IR35 Reform in the Private Sector

Let us give you all the details on IR35 reform in the private sector, bit by bit.

IR35 private sector reform explained

What are the changes to IR35 as of April 2021?

Medium and large sized private sector businesses hiring personal service company contractors are responsible for determining the IR35 status of their contractors as of April 2021.

Those workers who fall inside of IR35 are required to have PAYE and National Insurance Contributions (NICs) deducted at source from their income. The 'fee-payer' (usually the agency or end client depending on the contractual chain) is responsible for deducting the relevant tax and NICs on behalf of the worker, prior to paying the PSC's fee.

These changes follow similar rules regarding ‘off-payroll’ workers in the public sector which came into force in 2017. The Autumn Budget 2018 announced that the off-payroll rules in the public sector would be extended to the private sector as of April 2021.

For agencies/hiring organisations: taking steps to understand the contractor workforce from an IR35 perspective is imperative to help you understand these new processes and responsibilities.

For contractors, it is important to understand your rights and obligations under the new rules.

Understanding the IR35 changes for contractors

Since reform was introduced in the Autumn Statement 2016 (following on from the consultations of 2015 and 2016), industry professionals and the contracting community have long deemed the rules as a test bed for rolling out to the private sector as well. There were numerous indications that the off-payroll working rules in the public sector would be extended into the private sector. HMRC officials including Jim Harra, IR35 Forum members, and Government representatives including Mel Stride, suggested that the public sector rules have been successful with minimal if any negative impact.

The introduction of the new off-payroll working rules brings with it new obligations and a shift in responsibilities, these are changes we have also seen reflected within the public sector rules. Key points of these changes include:



Small clients exempt

Small private sector businesses are excluded from applying the rules so contractors engaged to a small company will need to assess their own IR35 status.

 A small company is defined as such which satisfies two or more of the following requirements, as per the Companies Act 2006:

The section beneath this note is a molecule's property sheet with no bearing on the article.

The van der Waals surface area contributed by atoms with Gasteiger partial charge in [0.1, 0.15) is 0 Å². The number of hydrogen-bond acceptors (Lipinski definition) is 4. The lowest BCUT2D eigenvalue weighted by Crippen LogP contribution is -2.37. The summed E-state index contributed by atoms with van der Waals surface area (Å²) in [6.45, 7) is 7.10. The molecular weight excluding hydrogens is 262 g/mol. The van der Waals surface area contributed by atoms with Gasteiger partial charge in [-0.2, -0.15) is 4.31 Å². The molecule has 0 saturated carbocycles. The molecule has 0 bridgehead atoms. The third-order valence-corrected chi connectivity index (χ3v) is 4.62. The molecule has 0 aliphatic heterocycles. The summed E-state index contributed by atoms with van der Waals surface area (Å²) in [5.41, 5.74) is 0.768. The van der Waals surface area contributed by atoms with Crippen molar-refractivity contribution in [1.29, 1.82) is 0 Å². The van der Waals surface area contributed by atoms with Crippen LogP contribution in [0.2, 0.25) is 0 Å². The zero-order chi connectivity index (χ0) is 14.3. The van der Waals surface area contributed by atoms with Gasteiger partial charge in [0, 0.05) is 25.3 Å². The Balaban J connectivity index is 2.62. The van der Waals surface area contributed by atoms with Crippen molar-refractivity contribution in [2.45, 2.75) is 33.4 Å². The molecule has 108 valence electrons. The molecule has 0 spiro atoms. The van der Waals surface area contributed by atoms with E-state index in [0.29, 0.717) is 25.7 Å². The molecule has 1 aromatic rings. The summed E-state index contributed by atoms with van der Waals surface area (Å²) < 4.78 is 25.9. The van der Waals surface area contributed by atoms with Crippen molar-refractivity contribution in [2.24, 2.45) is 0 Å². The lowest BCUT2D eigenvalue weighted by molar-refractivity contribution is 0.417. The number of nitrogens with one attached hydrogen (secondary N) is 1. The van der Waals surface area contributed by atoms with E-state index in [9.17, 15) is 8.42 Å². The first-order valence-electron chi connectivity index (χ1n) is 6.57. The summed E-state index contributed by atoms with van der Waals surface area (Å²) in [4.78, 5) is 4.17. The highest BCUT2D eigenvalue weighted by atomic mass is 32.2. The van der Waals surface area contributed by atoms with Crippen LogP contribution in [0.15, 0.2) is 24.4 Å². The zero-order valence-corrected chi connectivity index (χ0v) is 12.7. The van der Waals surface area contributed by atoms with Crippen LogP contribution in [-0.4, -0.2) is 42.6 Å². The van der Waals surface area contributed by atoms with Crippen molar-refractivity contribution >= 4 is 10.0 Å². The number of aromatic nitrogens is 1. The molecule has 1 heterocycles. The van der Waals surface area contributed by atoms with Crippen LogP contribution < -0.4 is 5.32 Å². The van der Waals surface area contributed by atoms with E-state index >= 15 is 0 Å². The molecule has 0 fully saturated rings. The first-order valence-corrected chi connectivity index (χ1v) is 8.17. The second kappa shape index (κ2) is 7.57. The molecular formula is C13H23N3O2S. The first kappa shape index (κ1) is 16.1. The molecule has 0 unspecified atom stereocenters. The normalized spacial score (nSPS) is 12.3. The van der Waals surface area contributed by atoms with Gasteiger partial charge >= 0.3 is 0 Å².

1. has an aggregate turnover less than £10.2million
2. has an aggregate balance sheet total less than £6.1million
3. has less than 50 employees



Status determination statements

Hiring organisations are required to provide a 'status determination statement' to both the contractor and next party in the chain to be passed to the fee-payer.

The 'status determination statement' must include both the status decision that was made, as well as the reasoning behind it.

Beyond these criteria, HMRC have offered no further guidance as to what this should look like, however we expect to see examples of the key status tests and the manner in which the decision was made e.g. if CEST was used.



Client-led disagreement process

The introduction of a "client-led status disagreement process" now means that the client must respond to any dispute within 45 days, with both the decision and reasoning. Whilst this provides a contractor with the opportunity to present evidence against a determination, it ultimately removes a contractor's ability to appeal via ADR or to a tax tribunal.



Obligation-based liability

Liability as the fee-payer is dependent on the meeting of obligations e.g. until such time as the client provides an appropriate status determination statement, the client will be deemed the fee-payer and therefore liable.

Professional working at desk

Contractor Guide to IR35 Reform

Download your free guide to IR35 changes in the private sector today for a full explanation of the rules and your frequently asked questions answered.

Off-Payroll rules in practice